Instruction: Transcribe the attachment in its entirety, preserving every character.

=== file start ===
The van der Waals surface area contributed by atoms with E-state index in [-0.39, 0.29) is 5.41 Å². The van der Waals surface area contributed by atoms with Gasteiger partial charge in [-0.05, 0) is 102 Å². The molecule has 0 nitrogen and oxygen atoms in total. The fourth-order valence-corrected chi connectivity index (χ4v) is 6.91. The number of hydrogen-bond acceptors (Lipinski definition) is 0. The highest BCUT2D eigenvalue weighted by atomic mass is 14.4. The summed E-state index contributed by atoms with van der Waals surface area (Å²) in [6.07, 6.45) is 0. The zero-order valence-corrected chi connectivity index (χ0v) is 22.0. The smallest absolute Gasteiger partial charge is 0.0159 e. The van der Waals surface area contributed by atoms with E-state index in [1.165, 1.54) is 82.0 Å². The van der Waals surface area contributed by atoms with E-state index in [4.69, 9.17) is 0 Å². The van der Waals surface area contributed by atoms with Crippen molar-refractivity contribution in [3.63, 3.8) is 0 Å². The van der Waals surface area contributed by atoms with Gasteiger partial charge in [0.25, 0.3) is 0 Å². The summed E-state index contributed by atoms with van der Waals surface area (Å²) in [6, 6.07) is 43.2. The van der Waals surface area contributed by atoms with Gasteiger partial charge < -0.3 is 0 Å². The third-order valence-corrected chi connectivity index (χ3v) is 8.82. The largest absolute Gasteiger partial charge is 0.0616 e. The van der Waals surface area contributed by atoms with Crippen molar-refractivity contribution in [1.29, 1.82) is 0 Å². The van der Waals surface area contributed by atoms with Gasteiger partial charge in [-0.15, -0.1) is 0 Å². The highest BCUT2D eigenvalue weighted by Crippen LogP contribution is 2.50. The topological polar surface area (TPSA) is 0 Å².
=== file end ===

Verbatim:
The van der Waals surface area contributed by atoms with E-state index in [-0.39, 0.29) is 5.41 Å². The van der Waals surface area contributed by atoms with Gasteiger partial charge in [-0.05, 0) is 102 Å². The molecule has 0 nitrogen and oxygen atoms in total. The fourth-order valence-corrected chi connectivity index (χ4v) is 6.91. The number of hydrogen-bond acceptors (Lipinski definition) is 0. The highest BCUT2D eigenvalue weighted by atomic mass is 14.4. The summed E-state index contributed by atoms with van der Waals surface area (Å²) in [6.07, 6.45) is 0. The zero-order valence-corrected chi connectivity index (χ0v) is 22.0. The smallest absolute Gasteiger partial charge is 0.0159 e. The van der Waals surface area contributed by atoms with E-state index in [1.165, 1.54) is 82.0 Å². The van der Waals surface area contributed by atoms with E-state index in [4.69, 9.17) is 0 Å². The van der Waals surface area contributed by atoms with Crippen molar-refractivity contribution in [3.63, 3.8) is 0 Å². The van der Waals surface area contributed by atoms with Gasteiger partial charge in [0.25, 0.3) is 0 Å². The summed E-state index contributed by atoms with van der Waals surface area (Å²) in [6, 6.07) is 43.2. The van der Waals surface area contributed by atoms with Gasteiger partial charge < -0.3 is 0 Å². The third-order valence-corrected chi connectivity index (χ3v) is 8.82. The largest absolute Gasteiger partial charge is 0.0616 e. The van der Waals surface area contributed by atoms with Crippen molar-refractivity contribution in [1.29, 1.82) is 0 Å². The van der Waals surface area contributed by atoms with Gasteiger partial charge in [-0.15, -0.1) is 0 Å². The highest BCUT2D eigenvalue weighted by Crippen LogP contribution is 2.50. The topological polar surface area (TPSA) is 0 Å².